Strong fundamentals continue to support gold prices. From the World Gold Council:
- The gold price rose modestly during Q1 2010, ending the quarter at US$1,115.50/oz, on the London PM fix, compared with US$1,087.50/oz at the end of Q4 2009, as evidence of seasonally strong jewellery demand in India and China combined with continued global investment flows, provided a robust fundamental support to the gold price.
- On a risk-adjusted basis, gold outperformed compared with the broader commodity complex and international equities, but slightly underperformed against US and emerging market equities in the first quarter of 2010.
- Gold remained, on average, the least volatile of the commodities monitored by WGC1, with the exception of the S&P GS Livestock Index, with annualised average volatility falling to 17.6% from 20.0% in the previous quarter. By the end of Q1 2010, price volatility fell further to 14.8% on a 22-day rolling basis, below its historical average.
- Investors bought 5.6 net tonnes of gold via exchange traded funds in Q1 2010, bringing the total amount of gold in the major physically-backed ETFs that WGC monitors to a new record of 1,768 tonnes, worth US$63.4 billion, at the quarter-end gold price2. Similarly, anecdotal evidence suggests that the over-the counter market experienced net inflows while generally maintaining existing long positions.
- During the first quarter, net long positions on gold futures contracts, a proxy for the more speculative end of investment demand, fell from the highs experienced in Q4 2009, but remaining high by historical standards suggesting that participants in the futures market still see value in gold.
Juan Carlos Artigas, Investment Research Manager, World Gold Council commented:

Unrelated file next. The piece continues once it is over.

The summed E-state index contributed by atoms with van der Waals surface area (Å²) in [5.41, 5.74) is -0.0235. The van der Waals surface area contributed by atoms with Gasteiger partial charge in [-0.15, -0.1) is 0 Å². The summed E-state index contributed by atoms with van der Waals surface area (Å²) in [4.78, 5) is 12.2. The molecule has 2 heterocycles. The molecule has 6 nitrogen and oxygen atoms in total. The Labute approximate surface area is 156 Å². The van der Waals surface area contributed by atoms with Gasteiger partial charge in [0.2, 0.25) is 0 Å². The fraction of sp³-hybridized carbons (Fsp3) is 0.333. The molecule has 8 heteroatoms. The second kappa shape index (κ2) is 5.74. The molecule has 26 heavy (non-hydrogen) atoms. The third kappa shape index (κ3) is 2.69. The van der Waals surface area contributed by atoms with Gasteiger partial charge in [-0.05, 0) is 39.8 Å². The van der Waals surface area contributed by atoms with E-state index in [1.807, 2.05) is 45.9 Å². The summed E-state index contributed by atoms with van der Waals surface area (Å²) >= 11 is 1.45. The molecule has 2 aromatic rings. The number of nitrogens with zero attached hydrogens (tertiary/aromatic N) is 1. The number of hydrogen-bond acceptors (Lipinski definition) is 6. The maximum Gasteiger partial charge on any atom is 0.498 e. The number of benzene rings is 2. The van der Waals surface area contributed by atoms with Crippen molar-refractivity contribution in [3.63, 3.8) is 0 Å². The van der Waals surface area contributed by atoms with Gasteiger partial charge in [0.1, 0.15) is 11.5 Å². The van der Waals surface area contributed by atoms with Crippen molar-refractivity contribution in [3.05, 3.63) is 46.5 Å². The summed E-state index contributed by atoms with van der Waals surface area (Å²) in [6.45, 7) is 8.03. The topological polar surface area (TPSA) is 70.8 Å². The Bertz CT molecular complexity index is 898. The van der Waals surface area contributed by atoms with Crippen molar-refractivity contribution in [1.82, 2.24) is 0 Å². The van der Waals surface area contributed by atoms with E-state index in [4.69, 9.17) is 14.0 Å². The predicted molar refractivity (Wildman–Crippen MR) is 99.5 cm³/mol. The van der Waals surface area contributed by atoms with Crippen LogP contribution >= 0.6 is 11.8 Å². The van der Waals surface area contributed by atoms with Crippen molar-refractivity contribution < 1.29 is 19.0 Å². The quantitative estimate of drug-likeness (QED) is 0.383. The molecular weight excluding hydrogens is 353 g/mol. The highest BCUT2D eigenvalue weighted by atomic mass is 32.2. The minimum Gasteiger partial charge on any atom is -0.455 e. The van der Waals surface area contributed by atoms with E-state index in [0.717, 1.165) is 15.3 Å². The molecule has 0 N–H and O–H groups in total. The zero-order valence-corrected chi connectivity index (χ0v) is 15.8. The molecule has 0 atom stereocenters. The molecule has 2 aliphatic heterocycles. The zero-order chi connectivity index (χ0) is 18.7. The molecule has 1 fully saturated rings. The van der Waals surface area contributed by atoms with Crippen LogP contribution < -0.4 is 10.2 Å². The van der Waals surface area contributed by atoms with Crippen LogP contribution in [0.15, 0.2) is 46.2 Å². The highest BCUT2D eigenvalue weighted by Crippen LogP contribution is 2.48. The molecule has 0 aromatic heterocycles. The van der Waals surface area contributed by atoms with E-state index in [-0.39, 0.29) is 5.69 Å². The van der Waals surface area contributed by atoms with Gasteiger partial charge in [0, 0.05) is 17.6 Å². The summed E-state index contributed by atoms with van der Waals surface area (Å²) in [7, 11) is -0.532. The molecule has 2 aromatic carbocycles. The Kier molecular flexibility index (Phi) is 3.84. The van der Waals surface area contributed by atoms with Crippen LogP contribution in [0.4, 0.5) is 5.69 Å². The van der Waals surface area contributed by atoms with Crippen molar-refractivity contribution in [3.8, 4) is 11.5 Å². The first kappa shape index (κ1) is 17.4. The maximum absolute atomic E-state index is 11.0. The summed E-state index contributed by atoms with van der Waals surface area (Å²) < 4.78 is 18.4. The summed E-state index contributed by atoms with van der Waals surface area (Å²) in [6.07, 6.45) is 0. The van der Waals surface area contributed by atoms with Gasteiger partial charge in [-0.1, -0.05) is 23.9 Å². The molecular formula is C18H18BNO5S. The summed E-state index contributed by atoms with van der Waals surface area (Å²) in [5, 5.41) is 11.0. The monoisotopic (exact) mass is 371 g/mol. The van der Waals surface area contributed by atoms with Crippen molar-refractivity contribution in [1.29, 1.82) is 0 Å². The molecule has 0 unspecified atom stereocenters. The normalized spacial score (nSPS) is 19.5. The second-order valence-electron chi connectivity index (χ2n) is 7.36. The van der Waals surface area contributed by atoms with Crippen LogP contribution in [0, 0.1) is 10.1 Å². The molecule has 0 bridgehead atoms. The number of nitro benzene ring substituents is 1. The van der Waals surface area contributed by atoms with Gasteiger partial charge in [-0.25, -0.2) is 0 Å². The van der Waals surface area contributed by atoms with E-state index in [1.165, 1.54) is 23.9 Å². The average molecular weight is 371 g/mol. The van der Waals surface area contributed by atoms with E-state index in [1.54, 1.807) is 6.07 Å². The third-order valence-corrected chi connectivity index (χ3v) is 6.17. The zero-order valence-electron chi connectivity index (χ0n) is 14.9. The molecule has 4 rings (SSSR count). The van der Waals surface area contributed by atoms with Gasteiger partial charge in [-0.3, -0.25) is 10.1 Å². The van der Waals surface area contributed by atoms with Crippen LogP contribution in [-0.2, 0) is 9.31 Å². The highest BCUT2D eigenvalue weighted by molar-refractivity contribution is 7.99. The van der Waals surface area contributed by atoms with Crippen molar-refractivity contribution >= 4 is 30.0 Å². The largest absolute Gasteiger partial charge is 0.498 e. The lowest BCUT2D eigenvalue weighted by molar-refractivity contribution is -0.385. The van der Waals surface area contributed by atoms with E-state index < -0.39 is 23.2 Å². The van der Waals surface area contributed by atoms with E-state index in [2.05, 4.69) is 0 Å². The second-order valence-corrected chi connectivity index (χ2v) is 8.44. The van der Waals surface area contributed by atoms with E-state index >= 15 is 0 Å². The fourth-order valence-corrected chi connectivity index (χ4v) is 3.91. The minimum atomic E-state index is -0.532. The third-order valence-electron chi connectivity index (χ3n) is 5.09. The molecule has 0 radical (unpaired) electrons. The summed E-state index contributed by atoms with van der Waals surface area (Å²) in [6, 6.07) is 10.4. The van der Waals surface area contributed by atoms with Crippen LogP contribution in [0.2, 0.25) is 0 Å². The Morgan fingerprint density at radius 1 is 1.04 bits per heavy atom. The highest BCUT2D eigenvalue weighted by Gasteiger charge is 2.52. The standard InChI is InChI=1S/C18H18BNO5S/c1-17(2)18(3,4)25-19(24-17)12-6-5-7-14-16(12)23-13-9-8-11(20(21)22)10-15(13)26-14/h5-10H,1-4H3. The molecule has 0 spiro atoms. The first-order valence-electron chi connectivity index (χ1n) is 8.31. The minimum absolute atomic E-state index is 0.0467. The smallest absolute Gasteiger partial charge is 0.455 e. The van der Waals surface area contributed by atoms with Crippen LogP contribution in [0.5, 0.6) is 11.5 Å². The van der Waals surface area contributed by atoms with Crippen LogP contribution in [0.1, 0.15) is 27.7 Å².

“Given the proven role gold plays as a hedge against weakness in the dollar and the fact that it typically exhibits a negative correlation with equities, it is often assumed that when equities or the US dollar rise, the gold price suffers. This quarter’s gold price performance was achieved despite the US dollar rallying against weaker European currencies and despite an upturn in US and emerging market equities.
What becomes clear is that, gold’s continuing upward price trend is anchored in solid fundamentals. A strong recovery in Indian jewellery market from the low levels of demand experienced in early 2009, was further reinforced by rupee appreciation against the dollar. When coupled with strong physical demand in China during the quarter, these trends created positive support for gold.
Given the proven role gold plays as a hedge against weakness in the dollar and the fact that it typically exhibits a negative correlation with equities, it is often assumed that when equities or the US dollar rise, the gold price suffers.
Gold also provides investors with a source of diversification and protection against unforeseen risk irrespective of the economic cycle. As a result, investment demand has continued to build, as the first quarter of the year again served to underline the importance of gold in the construction of a diversified, stable portfolio.”
See the full report here.